Three-volume 17th ion
|Owner||SIL International, United States|
|Alexa rank||132,199 (Global, March 2020[update])|
Ethnologue: Languages of the World (stylized as Ethnoloɠue) is an annual reference publication in print and online that provides statistics and other information on the living languages of the world. It was first issued in 1951, and is now published annually by SIL International, a U.S.-based, worldwide, Christian non-profit organization. SIL's main purpose is to study, develop and document languages to promote literacy and for religious purposes.
As of 2020, Ethnologue contains web-based information on 7,117 languages in its 23rd ion, including the number of speakers, locations, dialects, linguistic affiliations, autonyms, availability of the Bible in each language and dialect described, a cursory description of revitalization efforts where reported, and an estimate of language viability using the Expanded Graded Intergenerational Disruption Scale (EGIDS).
Ethnologue has been published by SIL International (formerly known as the Summer Institute of Linguistics), a Christian linguistic service organization with an international office in Dallas, Texas. The organization studies numerous minority languages to facilitate language development, and to work with speakers of such language communities in translating portions of the Bible into their languages.
The determination of what characteristics define a single language depends upon sociolinguistic evaluation by various scholars; as the preface to Ethnologue states, "Not all scholars share the same set of criteria for what constitutes a 'language' and what features define a 'dialect'." Ethnologue follows general linguistic criteria, which are based primarily on mutual intelligibility. Shared language intelligibility features are complex, and usually include etymological and grammatical evidence that is agreed upon by experts.
In addition to choosing a primary name for a language, Ethnologue provides listings of other name(s) for the language and any dialects that are used by its speakers, government, foreigners and neighbors. Also included are any names that have been commonly referenced historically, regardless of whether a name is considered official, politically correct or offensive; this allows more complete historic research to be done. These lists of names are not necessarily complete.
In 1984, Ethnologue released a three-letter coding system, called an 'SIL code', to identify each language that it described. This set of codes significantly exceeded the scope of other standards, e.g. ISO 639-1 and ISO 639-2. The 14th ion, published in 2000, included 7,148 language codes.
In 2002, Ethnologue was asked to work with the International Organization for Standardization (ISO) to integrate its codes into a draft international standard. The 15th ion of Ethnologue was the first ion to use this standard, called ISO 639-3. This standard is now administered separately from Ethnologue (though still by SIL according to rules established by ISO, and since then Ethnologue relies on the standard to determine what is listed as a language). In only one case, Ethnologue and the ISO standards treat languages slightly differently. ISO 639-3 considers Akan to be a macrolanguage consisting of two distinct languages, Twi and Fante, whereas Ethnologue considers Twi and Fante to be dialects of a single language (Akan), since they are mutually intelligible. This anomaly resulted because the ISO 639-2 standard has separate codes for Twi and Fante, which have separate literary traditions, and all 639-2 codes for individual languages are automatically part of 639–3, even though 639-3 would not normally assign them separate codes.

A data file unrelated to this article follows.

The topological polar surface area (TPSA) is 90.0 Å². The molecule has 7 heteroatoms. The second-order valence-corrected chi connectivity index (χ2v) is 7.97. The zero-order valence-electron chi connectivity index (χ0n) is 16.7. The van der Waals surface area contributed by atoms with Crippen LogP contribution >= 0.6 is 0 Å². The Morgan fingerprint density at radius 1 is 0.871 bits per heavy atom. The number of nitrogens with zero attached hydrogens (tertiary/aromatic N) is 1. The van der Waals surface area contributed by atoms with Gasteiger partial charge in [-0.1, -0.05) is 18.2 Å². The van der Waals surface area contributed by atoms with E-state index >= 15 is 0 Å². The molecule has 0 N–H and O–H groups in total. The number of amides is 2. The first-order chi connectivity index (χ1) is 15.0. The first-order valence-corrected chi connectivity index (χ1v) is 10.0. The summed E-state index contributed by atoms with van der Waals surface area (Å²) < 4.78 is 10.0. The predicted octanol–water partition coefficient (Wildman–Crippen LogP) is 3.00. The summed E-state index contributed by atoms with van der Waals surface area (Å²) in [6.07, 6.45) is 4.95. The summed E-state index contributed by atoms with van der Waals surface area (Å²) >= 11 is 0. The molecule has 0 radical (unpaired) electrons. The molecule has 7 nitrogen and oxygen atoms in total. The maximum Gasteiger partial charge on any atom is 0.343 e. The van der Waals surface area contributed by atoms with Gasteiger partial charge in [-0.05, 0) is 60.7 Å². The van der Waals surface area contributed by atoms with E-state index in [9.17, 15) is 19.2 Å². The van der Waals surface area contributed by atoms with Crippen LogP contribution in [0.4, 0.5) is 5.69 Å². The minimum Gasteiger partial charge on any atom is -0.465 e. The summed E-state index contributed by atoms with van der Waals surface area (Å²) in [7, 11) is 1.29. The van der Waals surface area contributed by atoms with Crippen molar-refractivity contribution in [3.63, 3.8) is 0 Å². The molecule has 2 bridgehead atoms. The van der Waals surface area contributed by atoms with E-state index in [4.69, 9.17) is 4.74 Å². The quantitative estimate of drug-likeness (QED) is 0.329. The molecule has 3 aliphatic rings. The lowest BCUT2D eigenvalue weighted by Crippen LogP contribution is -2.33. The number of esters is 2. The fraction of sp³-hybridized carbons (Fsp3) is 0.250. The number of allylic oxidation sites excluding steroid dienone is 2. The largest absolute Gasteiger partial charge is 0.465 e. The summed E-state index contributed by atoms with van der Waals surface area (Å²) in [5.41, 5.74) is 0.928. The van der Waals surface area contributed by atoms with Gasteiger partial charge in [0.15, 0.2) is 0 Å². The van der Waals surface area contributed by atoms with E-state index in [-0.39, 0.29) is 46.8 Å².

In 2014, with the 17th ion, Ethnologue introduced a numerical code for language status using a framework called EGIDS (Expanded Graded Intergenerational Disruption Scale), an elaboration of Fishman's GIDS (Graded Intergenerational Disruption Scale). It ranks a language from 0 for an international language to 10 for an extinct language, i.e. a language with which no-one retains a sense of ethnic identity.
As of 2017, Ethnologue's 20th ion described 237 language families including 86 language isolates and six typological categories, namely sign languages, creoles, pidgins, mixed languages, constructed languages, and as yet unclassified languages.
In 1986, William Bright, then or of the journal Language, wrote of Ethnologue that it "is indispensable for any reference shelf on the languages of the world". In 2008 in the same journal, Lyle Campbell and Verónica Grondona said: "Ethnologue...has become the standard reference, and its usefulness is hard to overestimate."
In 2015, Harald Hammarström, an or of Glottolog, criticized the publication for frequently lacking citations and failing to articulate clear principles of language classification and identification. However, he concluded that, on balance, "Ethnologue is an impressively comprehensive catalogue of world languages, and it is far superior to anything else produced prior to 2009."
Starting with the 17th ion, Ethnologue has been published every year.
|1||1951||Richard S. Pittman||10 mimeographed pages; 40 languages|
|4||1953||Pittman||first to include maps|
|5||1958||Pittman||first ion in book format|
|10||1984||Grimes||SIL codes first included|
|15||2005||Raymond G. Gordon Jr.||6,912 languages; draft ISO standard; first ion to provide color maps|
|16||2009||M. Paul Lewis||6,909 languages|
|17||2013, updated 2014||M. Paul Lewis, Gary F. Simons and Charles D. Fennig||7,106 living languages|
|18||2015||Lewis, Simons & Fennig||7,102 living languages; 7,472 total|
|19||2016||Lewis, Simons & Fennig||7,097 living languages|
|20||2017||Simons & Fennig||7,099 living languages|
|21||2018||Simons & Fennig||7,097 living languages|
|22||2019||Eberhard, Simons & Fennig||7,111 living languages|
|23||2020||Eberhard, David M., Simons & Fennig||7,117 living languages|